Richard was diagnosed in 1993 with AIDS after his third partner passed and he took HIV medications on and off for several years. Medications back then were more toxic (AZT) and so powerful they put Richard in dark mental places with severe psychical side effects. AIDS, at that time was defined as having less than less 450 t-cells.

On his healing journey, Richard was called within to an Eastern perspective – meditations, yoga, and peacefulness. And for several years he did quite well. But a series of accidents and illnesses slowly chipped away at his health (broken collar bone, fistula, pneumonias, basal cell cancers, depression, weakness, and waning concentration) which left him unable to work. He went on disability.

He wrote music throughout his journey, and also his first book “From Suffering to Soaring”: a book pointing towards his awakening epiphany.

He wrote during those dark times not only to record his life, but also aimed at helping others awaken. Despite the experienced horrors, music still brought joy to his heart. He started HIV medications when he was first diagnosed. After several years on them he felt better and stopped the HIV medications.

He was better enough to work part time and enjoy life again. He was able to travel and sing at local churches. But, eventually the rug was pulled out from under him again as he was not able to concentrate and had bouts of incontinence. He quickly lost his ability to speak and walking became difficult. He refused to take HIV meds, even after several doctors begged him to start back on medications to save his life.

His experiences on them were terrible and numbing. At this time his T cell count was zero.

After a 44th birthday vacation to his family (he was living in Royal Oak, MI and traveled back to Orlando) he had no choice, he needed help so he decided to take HIV medications – his life depended on it. He was admitted to the hospital back in Michigan where the doctors were perplexed with his case and called around the country for advice. He had a mysterious encephalitis – which has symptoms similar to a stroke. He could no longer walk or talk. His left arm pulled tightly to his chest, he was crumbling. He started medications and they seemed to help him gain some strength. After a week’s stay in the hospital he was released to a rehab facility for 3 weeks of intense therapy (occupational, physical, and speech). He was released to go home and worked tirelessly on exercises to increase his range of motion and his spirit. He attempted music, but the keyboard was no longer his friend, computer programs were not understandable, and his concentration was gone. He slowly had to build up his voice to talk. Singing was difficult and took years (which he is still attempting to get back to his former self) and may never be able to. He works on digital art which he shares and sells to keep his mind busy and keep the creative flow going.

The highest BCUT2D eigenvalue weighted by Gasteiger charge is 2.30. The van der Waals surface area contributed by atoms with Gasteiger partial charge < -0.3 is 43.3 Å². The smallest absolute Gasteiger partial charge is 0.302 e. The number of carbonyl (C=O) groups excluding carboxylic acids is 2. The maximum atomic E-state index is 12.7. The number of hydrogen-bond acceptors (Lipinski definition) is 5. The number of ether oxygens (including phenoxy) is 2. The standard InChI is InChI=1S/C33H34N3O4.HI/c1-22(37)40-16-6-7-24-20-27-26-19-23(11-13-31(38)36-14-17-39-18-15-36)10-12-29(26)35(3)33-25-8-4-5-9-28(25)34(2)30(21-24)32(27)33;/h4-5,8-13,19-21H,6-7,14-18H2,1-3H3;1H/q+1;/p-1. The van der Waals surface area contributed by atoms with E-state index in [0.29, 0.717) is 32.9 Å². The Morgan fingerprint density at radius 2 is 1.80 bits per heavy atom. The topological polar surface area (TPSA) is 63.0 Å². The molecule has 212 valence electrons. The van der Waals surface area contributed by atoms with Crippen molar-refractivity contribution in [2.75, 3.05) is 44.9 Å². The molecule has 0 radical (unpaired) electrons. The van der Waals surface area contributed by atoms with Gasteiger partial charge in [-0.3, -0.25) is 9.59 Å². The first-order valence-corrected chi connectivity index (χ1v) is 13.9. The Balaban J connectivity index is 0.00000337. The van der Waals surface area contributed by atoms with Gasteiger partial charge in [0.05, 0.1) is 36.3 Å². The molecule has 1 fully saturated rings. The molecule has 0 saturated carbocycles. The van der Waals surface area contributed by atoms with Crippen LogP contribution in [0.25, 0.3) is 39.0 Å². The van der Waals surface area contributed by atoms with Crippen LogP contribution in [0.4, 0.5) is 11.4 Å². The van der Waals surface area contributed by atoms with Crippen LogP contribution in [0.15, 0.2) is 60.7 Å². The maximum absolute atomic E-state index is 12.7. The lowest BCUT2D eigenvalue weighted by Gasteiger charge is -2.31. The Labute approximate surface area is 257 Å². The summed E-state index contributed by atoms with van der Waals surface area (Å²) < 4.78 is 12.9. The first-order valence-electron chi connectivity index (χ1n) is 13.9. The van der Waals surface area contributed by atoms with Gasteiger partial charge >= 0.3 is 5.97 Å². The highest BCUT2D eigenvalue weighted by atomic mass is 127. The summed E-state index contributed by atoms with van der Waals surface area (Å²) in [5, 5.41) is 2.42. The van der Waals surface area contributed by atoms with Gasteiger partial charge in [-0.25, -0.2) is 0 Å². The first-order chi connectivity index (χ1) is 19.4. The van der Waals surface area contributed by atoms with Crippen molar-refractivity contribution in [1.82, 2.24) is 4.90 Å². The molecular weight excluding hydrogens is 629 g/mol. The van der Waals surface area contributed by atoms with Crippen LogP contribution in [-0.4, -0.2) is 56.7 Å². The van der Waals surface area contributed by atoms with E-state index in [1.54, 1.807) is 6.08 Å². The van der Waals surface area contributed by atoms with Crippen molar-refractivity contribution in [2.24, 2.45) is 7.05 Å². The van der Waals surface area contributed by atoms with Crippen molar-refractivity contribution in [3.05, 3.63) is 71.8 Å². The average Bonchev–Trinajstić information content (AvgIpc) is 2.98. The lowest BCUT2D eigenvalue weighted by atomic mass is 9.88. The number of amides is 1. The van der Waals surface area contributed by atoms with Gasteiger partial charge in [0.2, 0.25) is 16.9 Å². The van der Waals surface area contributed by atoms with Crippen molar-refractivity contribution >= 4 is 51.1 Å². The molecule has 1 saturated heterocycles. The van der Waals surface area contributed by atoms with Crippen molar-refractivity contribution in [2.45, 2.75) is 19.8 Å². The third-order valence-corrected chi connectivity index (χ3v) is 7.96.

He has joined church choirs, and a Kirtan group to share and assist in his singing practice.

He will not give up.

He writes songs, designs giving gear to support world needs, websites and makes music videos.

He loves nature and gardening.

His compassion has only deepened throughout his journey which has birthed We Are Overlap with his soul brother Robert Sidebottom.

His life is one of Mercy, Compassion and Unity.

©Excellence Reporter 2021

Categories: Awakening, Music